do with people valuing the American dream: that you can come
here as an immigrant with nothing and become successful,
and they felt that only works if you know English. For many,
what they really want is for people to know English. It’s
not necessarily that they want English as the official language.
They see it as a way to bring about that goal. They value
all the reasons why a participatory democracy needs a common
language. People need to be able to communicate with one
What was the main argument of the opponents?
People were rejecting the way that it seemed to be anti-immigrant.
Another argument was that it deters people from being part
of the political process. They thought there was no harm
in providing materials in multiple languages and it only
serves to marginalize people even more if we don’t.
People also thought it violated the view of the United
States being a nation of immigrants, as well as freedom
How did people stand on bilingual education versus English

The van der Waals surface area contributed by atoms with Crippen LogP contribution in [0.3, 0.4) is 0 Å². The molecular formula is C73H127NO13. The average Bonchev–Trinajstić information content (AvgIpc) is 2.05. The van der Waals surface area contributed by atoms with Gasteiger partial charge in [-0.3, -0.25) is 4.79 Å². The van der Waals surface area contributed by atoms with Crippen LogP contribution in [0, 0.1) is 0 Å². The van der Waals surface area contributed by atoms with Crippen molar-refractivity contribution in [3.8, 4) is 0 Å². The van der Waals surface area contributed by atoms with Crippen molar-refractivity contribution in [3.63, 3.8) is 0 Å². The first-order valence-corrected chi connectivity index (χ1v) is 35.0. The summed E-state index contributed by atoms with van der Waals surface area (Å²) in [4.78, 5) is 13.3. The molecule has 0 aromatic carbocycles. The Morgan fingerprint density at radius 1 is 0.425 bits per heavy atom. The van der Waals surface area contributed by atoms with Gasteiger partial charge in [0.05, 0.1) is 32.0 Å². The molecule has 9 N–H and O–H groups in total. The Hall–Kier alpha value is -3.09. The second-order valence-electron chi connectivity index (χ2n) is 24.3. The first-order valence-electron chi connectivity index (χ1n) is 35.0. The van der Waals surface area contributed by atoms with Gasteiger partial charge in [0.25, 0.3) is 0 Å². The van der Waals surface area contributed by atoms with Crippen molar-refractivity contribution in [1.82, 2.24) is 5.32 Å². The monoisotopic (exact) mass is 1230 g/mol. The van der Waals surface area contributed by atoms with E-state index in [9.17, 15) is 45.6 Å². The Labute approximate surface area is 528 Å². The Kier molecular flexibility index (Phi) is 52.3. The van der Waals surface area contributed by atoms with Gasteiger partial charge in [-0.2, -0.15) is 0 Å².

There’s a lot of confusion as to what bilingual education
actually means. And that’s something that came across
in the focus groups. People were just not sure what happens
in the classroom. What people really seemed to want is that
students learn English. What they disagreed on is the best
way to do that. It’s a much more complex issue to study.
Official English seems to be a more symbolic issue. It’s
more clear what it means to make English the official language
whereas with bilingual education, there are so many models.
Do you think the movement for official English is fading?
It’s had success in over half the states, so being
successful has something to do with its fading. There is
still activity on this issue. Bills still get introduced
in Congress and the Maryland legislature just considered
making English the official state language in February 2005.
I think initiatives to end bilingual education are the next
frontier. So the policy nature of what’s getting the
most attention these days is changing.
What do you hear from Tufts students on these issues?
My students disagree with each other, and I get a whole range
of perspectives. But regardless of what they argue they
are quite thoughtful, and they all share valid concerns
about living in a society that experiences a lot of cultural
change, where people from different backgrounds have to
get along. How do you do that best? That’s what they
all want. —Lewis I. Rice